Rimouski is a fishing town and on every corner is a poissonerie (fresh fish store) and associated restaurant. We went for Korean food and it was spectacular. If you’re ever in Rimouski, foresake the crab dinner and head to Parfum of Korea, an oddly bilingual named restaurant. We filled up on Bokkeum, grabbed coffee to go and headed back to the hotel, where we spent the evening staring at the river/ocean (you can’t see across at this point and the water is salty).
The next day we drove to Matane, a fishing/university town a couple hours north of Rimouski. We did this mostly just to enjoy the trip and the wonderful coastline scenery along the way but also with a purpose. I wanted to draw a fishing boat and Mr. Google told me they had lots of them. When we got there I was disappointed. Matane itself is nice enough. We discovered a great beach covered with small round rocks and lots of sand. We also discovered a fish ladder, all ready for the salmon run up the river… next week. Oh well, it was cool to see even without the fish.
But we couldn’t find fishing boats anywhere. So we went to the information center which exists in the form of an old lighthouse. Chantal went to discuss the whereabouts of the fishing boats with the information folks. I set up and started drawing the lighthouse.
We learned that the fishing boats are actually a bit south of Matane in their own artificial harbor area so we headed there. It turned out that most of them were off somewhere, probably making a nuisance of themselves in the world of crabs, shrimps, and fish of several species. But there were a few in port and a sketcher only needs one. Here she be. I was frustrated with the hot-press paper I was using and so this one never saw a brush.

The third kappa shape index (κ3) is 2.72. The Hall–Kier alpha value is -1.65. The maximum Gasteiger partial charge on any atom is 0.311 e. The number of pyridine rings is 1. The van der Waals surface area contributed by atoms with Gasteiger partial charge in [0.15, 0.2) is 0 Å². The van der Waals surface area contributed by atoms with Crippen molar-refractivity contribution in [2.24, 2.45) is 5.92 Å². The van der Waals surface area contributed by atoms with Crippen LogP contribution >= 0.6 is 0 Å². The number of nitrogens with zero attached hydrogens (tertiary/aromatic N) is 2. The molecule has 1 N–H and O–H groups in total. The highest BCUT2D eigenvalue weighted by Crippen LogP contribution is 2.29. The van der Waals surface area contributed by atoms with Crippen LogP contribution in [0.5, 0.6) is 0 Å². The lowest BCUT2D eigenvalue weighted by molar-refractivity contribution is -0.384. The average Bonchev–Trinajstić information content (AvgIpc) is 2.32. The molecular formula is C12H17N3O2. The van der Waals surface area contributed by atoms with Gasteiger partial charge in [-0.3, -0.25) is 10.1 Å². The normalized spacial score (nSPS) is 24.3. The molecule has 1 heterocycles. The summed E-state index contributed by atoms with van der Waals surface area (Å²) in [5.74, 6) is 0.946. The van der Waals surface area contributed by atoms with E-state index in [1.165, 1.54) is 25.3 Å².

What’s Up With Hot Pressed Paper?
We had a great time on that trip but my first use of hot-pressed paper was a disaster. What’s up with it anyway? I was using Fabriano Artistico HP. Unlike the CP I normally use I couldn’t get this stuff to stay wet? I was constantly fighting with lines in my washes. And EVERYTHING just seemed ‘flat.’ It seemed to suck the life out of the paint. What am I doing wrong? Can anyone advise?
You know those puzzles we had when we were kids? They were cut from wood and had no more than half a dozen pieces, which matched with our little hands and puzzle-making abilities when were three. Well, it seems, I drew one.
Not really. In reality I was standing at the end of St. Denis street in Quebec City, looking up the hill at the depicted scene. What was different was that I decided to paint it as a bunch of interlocking shapes. As a basis for this I drew, in pencil, a very light box around the building and then drew boxes where the windows rested.
Then I grabbed a paint brush, a scary instrument in my hands. You see, I’m trying to figure out a few things with watercolors. I’m trying to figure out how to mix paints thicker than the pastel-like colors we beginners often use. Mostly this has resulted in over-kill in my sketches but I’m making progress. The other thing I’m investigating is whether I can sketch directly with a brush. This is definitely putting the cart before the horse but it’s become a nothing ventured, nothing gained sort of thing for me.
Anyhow, I became overwhelmed with painting thoughts as I tried to ‘draw’ this with a brush. I drew each shape, trying to “build the wash” (Holmes-style), avoid any outline effect, and also trying to keep the shape correct. I was so consumed with those tasks that the thought of actually trying to draw the scene got lost in the shuffle. After I’d created my kid’s puzzle, I used a pen to draw window frames and such but nothing was going to help this sketch much. Interesting exercise. It’s said that we learn from our mistakes. I must have learned a lot with this one.